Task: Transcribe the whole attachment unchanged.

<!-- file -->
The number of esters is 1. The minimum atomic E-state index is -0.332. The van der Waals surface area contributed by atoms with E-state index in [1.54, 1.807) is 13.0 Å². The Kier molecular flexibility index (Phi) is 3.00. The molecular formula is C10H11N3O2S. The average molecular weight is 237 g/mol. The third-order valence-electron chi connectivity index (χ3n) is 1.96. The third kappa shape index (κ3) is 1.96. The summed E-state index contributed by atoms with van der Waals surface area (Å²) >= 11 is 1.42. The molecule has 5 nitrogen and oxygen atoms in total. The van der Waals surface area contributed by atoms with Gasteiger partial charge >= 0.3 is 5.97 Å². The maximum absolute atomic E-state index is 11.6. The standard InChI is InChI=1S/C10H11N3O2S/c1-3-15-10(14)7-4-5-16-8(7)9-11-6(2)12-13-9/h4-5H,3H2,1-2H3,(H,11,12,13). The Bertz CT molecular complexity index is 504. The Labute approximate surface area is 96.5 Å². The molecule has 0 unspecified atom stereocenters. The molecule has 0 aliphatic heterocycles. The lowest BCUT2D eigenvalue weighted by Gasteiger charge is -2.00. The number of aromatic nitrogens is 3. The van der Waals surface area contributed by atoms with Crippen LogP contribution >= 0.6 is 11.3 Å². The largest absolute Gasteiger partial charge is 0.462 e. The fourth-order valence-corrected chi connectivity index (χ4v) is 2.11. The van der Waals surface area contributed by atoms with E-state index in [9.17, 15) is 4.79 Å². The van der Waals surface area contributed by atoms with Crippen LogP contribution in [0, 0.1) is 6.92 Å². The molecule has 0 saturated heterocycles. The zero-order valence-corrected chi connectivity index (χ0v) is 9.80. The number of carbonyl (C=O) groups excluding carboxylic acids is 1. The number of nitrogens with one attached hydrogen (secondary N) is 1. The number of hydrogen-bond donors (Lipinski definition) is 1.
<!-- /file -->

The number of esters is 1. The minimum atomic E-state index is -0.332. The van der Waals surface area contributed by atoms with E-state index in [1.54, 1.807) is 13.0 Å². The Kier molecular flexibility index (Phi) is 3.00. The molecular formula is C10H11N3O2S. The average molecular weight is 237 g/mol. The third-order valence-electron chi connectivity index (χ3n) is 1.96. The third kappa shape index (κ3) is 1.96. The summed E-state index contributed by atoms with van der Waals surface area (Å²) >= 11 is 1.42. The molecule has 5 nitrogen and oxygen atoms in total. The van der Waals surface area contributed by atoms with Gasteiger partial charge >= 0.3 is 5.97 Å². The maximum absolute atomic E-state index is 11.6. The standard InChI is InChI=1S/C10H11N3O2S/c1-3-15-10(14)7-4-5-16-8(7)9-11-6(2)12-13-9/h4-5H,3H2,1-2H3,(H,11,12,13). The Bertz CT molecular complexity index is 504. The Labute approximate surface area is 96.5 Å². The molecule has 0 unspecified atom stereocenters. The molecule has 0 aliphatic heterocycles. The lowest BCUT2D eigenvalue weighted by Gasteiger charge is -2.00. The number of aromatic nitrogens is 3. The van der Waals surface area contributed by atoms with Crippen LogP contribution >= 0.6 is 11.3 Å². The largest absolute Gasteiger partial charge is 0.462 e. The fourth-order valence-corrected chi connectivity index (χ4v) is 2.11. The van der Waals surface area contributed by atoms with E-state index in [9.17, 15) is 4.79 Å². The van der Waals surface area contributed by atoms with Crippen LogP contribution in [0, 0.1) is 6.92 Å². The molecule has 0 saturated heterocycles. The zero-order valence-corrected chi connectivity index (χ0v) is 9.80. The number of carbonyl (C=O) groups excluding carboxylic acids is 1. The number of nitrogens with one attached hydrogen (secondary N) is 1. The number of hydrogen-bond donors (Lipinski definition) is 1.